Date of Degree


Document Type


Degree Name





Stephen O'Brien


Rein Ulijn

Committee Members

Brian Zeglis

Jason Lewis


Nanotechnology holds great potential for preventing and combating life-threatening diseases, as evidenced by the success of the lipid nanoparticle (LNP)-based mRNA vaccines amid the COVID-19 global pandemic. Research and development of cancer nanotherapeutics has been progressing at an exponential rate in the past decades. Advantages of using nanomedicine for cancer treatment versus conventional chemotherapeutic drugs include enhanced drug accumulation in the tumor and extended blood circulation. In addition, nanomaterials are also developed for cancer imaging and diagnostics. Since the past decade, the combination of therapy and diagnosis, or theranostics, has become a focus in cancer research. This thesis provides novel strategies to develop surface-functionalized nanomaterials for cancer theranostics. In one project reported herein, surface-modified barium titanate (BaTiO3, or BT) nanoparticles (NPs) were developed as novel biocompatible computed tomography (CT) contrast agents. Three approaches for the surface modification of 8 nm BT NPs were developed and compared in terms of aqueous dispersibility, size, cytotoxicity, and ultimately feasibility as CT contrast agents for cancer imaging. The results demonstrated the possibility to passively target tumors by modifying the surface of nanomaterials.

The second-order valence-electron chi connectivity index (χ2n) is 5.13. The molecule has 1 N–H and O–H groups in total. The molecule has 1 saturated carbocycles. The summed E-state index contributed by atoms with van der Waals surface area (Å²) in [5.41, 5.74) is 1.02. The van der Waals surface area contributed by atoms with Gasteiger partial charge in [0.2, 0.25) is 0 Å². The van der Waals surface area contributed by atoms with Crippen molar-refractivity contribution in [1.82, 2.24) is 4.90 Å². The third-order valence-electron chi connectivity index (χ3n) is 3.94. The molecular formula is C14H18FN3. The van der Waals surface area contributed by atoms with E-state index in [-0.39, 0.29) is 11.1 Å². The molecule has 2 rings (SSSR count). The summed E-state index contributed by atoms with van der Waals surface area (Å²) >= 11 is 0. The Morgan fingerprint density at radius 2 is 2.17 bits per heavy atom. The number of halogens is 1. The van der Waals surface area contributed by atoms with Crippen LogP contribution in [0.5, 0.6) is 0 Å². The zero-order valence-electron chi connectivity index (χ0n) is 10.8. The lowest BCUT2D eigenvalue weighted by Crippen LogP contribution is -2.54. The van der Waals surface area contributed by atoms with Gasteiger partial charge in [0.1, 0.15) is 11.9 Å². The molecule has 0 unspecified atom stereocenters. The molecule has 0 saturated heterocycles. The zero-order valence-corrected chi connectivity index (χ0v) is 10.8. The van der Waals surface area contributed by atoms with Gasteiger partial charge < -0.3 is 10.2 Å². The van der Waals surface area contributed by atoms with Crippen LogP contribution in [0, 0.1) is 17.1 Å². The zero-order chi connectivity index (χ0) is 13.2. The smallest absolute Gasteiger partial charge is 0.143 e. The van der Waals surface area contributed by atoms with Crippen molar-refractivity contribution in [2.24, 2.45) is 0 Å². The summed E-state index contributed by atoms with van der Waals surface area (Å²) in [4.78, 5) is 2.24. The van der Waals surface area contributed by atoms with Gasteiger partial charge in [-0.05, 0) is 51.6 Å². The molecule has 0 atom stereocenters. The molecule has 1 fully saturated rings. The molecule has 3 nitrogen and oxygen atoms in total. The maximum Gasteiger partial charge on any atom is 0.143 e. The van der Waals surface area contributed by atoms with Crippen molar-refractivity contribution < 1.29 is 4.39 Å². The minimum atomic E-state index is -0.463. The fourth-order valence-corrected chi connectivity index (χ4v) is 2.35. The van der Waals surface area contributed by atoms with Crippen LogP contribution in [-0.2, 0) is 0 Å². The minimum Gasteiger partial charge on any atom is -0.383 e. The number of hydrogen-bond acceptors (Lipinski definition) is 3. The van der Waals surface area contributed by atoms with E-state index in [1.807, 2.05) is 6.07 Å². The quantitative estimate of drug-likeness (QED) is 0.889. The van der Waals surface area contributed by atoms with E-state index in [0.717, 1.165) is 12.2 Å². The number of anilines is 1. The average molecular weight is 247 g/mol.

In a second project, a self-assembling NP system using enzyme-responsive peptides is reported. Novel peptides were designed and immobilized on gold NPs (AuNPs) to target cancer-specific enzymes, matrix metalloprotease-9 (MMP-9). The assembly of gold NPs (AuNPs) was achieved by enzymatic unveiling of the surface-bound zwitterionic peptides that drove electrostatic interactions of the NPs. The increase in size after NP assembly resulted in size-induced selection of cellular uptake and subsequent cell toxicity. Control studies using non-enzyme-responsive peptides, hence non-assembled NPs, showed no effects on cancer cells. This project demonstrated the use of self-assembly NPs for drug-free cancer therapy through an active targeting strategy.

In the last project, the use of non-covalent fluorescent labeling for STED based super-solution imaging of self-assembling peptide-functionalized AuNPs is reported. The fluorescent labeling was achieved by electrostatic binding of anionic sulfonates of Alexa-488 dye to the cationic side chains on the peptides. With further optimization on minimizing the fluorescence quenching, this approach has the potential to image nanostructures smaller than the diffraction limit known to conventional confocal microscopy. This simple and universal strategy could be used to study bio-inspired active assembly and could have applications in biomedical research, including in vivo imaging and the investigation of biochemical processes using nanosized or supramolecular materials. Overall, the use of self-assembled NPs has great potential in enhancing the imaging capabilities of confocal microscopy and could lead to new applications in various fields.